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Activities in Malawi

Infrastructure Development

Transport Infrastructure Development and Energy Generation and Supply are two of the six key priority areas that the Government of Malawi, (GoM) through its medium-term development strategy, the Malawi Growth and Development Strategy (MGDS), singles out as necessary in order to achieve sustainable social and economic development. Learning from own development experience, both at home and elsewhere, the Government of Japan, through JICA, also recognizes the importance of these two sectors and has aligned its assistance programs in economic development to the sectors.

Japan believes that for sustainable economic and social development to take place a good and efficient transport network is very important. Malawi, just like many other developing countries, faces a lot of challenges in providing this kind of transport network. On the one hand, while a lot is being done by the GoM to increase the length of paved roads network in the country, there are a lot bridges that need replacement either because they were constructed as single lane traffic bridges or were constructed with timber due to limited resources at the time of construction, or due to frequent wash away during rainy seasons. On the other hand, due to increasing motor vehicle population in urban areas, most roads are not able to cope with traffic volumes and this result in painfully slow movement of vehicles causing a lot of inconveniences. There is, therefore, an ever increasing need to improve the traffic volume capacity for urban roads. Noting that road is the most frequently used mode of transport in Malawi, JICA has over the years assisted the GoM in its efforts to improve its infrastructure in the areas of road reconstruction and bridge replacement. This approach is likely to continue for the foreseeable future with a possibility of extending further assistance to other modes of transport like air.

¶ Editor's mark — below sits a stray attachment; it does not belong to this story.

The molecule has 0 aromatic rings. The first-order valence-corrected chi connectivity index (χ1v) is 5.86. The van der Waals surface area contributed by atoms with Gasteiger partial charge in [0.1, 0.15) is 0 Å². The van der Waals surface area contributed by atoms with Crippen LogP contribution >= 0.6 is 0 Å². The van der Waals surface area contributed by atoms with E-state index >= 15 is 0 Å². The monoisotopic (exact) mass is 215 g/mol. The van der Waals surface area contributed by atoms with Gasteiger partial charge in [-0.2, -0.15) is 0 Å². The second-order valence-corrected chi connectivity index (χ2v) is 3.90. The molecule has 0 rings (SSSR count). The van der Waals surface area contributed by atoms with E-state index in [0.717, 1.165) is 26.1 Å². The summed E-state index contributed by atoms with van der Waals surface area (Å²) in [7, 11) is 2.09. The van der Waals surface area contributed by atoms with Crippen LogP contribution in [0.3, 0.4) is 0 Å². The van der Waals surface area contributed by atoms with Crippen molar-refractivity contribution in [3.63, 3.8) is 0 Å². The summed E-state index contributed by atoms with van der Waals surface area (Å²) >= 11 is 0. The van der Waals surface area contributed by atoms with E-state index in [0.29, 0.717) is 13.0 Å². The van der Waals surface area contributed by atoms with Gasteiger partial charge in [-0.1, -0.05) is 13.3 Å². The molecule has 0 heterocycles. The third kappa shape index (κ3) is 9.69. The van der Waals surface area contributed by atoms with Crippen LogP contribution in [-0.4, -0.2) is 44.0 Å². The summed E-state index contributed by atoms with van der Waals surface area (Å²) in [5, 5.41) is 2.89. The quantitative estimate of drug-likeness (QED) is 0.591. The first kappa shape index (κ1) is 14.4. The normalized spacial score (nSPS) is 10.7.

In a country like Malawi where more than 80% of the population lives in rural areas, access to electricity is a big problem. In Malawi, for example, just about 8% of all the households have access to electricity, leaving the rest of the population to rely on traditional ways of providing energy and lighting. This situation impacts negatively on the environment through deforestation while at the same time slows down social and economic development.

The GoM, through the rural electrification program, intends to increase access to electricity in rural areas. JICA has, for close to a decade, been a close partner of the GoM in its efforts to realize its dreams of increasing the number of households with access to electricity to 10% by 2010. The assistance has been both financially and technically.


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